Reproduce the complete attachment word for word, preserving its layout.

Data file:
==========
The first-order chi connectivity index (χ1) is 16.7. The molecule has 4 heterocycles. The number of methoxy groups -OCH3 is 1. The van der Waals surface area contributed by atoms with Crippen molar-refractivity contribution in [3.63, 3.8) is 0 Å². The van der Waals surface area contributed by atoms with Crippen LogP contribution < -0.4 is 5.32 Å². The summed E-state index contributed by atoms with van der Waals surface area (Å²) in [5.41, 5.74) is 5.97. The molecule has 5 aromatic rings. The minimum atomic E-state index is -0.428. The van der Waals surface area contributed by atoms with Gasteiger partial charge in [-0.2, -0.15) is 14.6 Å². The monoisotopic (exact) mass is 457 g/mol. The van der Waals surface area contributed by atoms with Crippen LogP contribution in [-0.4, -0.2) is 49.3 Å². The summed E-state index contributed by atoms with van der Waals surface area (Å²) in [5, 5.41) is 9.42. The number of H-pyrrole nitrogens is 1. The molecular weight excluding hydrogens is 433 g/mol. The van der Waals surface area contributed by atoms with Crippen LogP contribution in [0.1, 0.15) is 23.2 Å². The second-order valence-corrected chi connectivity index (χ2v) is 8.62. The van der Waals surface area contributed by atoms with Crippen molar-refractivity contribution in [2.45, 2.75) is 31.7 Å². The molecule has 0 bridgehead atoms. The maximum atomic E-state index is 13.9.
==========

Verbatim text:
The first-order chi connectivity index (χ1) is 16.7. The molecule has 4 heterocycles. The number of methoxy groups -OCH3 is 1. The van der Waals surface area contributed by atoms with Crippen molar-refractivity contribution in [3.63, 3.8) is 0 Å². The van der Waals surface area contributed by atoms with Crippen LogP contribution < -0.4 is 5.32 Å². The summed E-state index contributed by atoms with van der Waals surface area (Å²) in [5.41, 5.74) is 5.97. The molecule has 5 aromatic rings. The minimum atomic E-state index is -0.428. The van der Waals surface area contributed by atoms with Gasteiger partial charge in [-0.2, -0.15) is 14.6 Å². The monoisotopic (exact) mass is 457 g/mol. The van der Waals surface area contributed by atoms with Crippen LogP contribution in [-0.4, -0.2) is 49.3 Å². The summed E-state index contributed by atoms with van der Waals surface area (Å²) in [5, 5.41) is 9.42. The number of H-pyrrole nitrogens is 1. The molecular weight excluding hydrogens is 433 g/mol. The van der Waals surface area contributed by atoms with Crippen LogP contribution in [0.1, 0.15) is 23.2 Å². The second-order valence-corrected chi connectivity index (χ2v) is 8.62. The van der Waals surface area contributed by atoms with Crippen molar-refractivity contribution in [2.45, 2.75) is 31.7 Å². The molecule has 0 bridgehead atoms. The maximum atomic E-state index is 13.9.